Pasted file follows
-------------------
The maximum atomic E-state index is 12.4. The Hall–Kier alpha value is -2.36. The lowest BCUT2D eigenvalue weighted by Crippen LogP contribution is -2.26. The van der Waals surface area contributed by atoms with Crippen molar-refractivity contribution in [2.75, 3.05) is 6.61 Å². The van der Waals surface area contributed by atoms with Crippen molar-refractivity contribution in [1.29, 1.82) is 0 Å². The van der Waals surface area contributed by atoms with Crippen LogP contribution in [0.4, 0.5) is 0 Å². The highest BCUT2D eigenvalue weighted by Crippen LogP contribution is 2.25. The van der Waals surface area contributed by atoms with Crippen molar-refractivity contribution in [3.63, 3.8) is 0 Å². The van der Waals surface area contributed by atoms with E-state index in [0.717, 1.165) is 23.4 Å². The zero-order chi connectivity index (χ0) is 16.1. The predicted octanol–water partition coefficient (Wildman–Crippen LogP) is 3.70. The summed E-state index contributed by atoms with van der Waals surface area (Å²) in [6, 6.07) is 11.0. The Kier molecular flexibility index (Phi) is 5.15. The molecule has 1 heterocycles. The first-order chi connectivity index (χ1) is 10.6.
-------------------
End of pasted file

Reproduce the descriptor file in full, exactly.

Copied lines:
The maximum atomic E-state index is 12.4. The Hall–Kier alpha value is -2.36. The lowest BCUT2D eigenvalue weighted by Crippen LogP contribution is -2.26. The van der Waals surface area contributed by atoms with Crippen molar-refractivity contribution in [2.75, 3.05) is 6.61 Å². The van der Waals surface area contributed by atoms with Crippen molar-refractivity contribution in [1.29, 1.82) is 0 Å². The van der Waals surface area contributed by atoms with Crippen LogP contribution in [0.4, 0.5) is 0 Å². The highest BCUT2D eigenvalue weighted by Crippen LogP contribution is 2.25. The van der Waals surface area contributed by atoms with Crippen molar-refractivity contribution in [3.63, 3.8) is 0 Å². The van der Waals surface area contributed by atoms with E-state index in [0.717, 1.165) is 23.4 Å². The zero-order chi connectivity index (χ0) is 16.1. The predicted octanol–water partition coefficient (Wildman–Crippen LogP) is 3.70. The summed E-state index contributed by atoms with van der Waals surface area (Å²) in [6, 6.07) is 11.0. The Kier molecular flexibility index (Phi) is 5.15. The molecule has 1 heterocycles. The first-order chi connectivity index (χ1) is 10.6.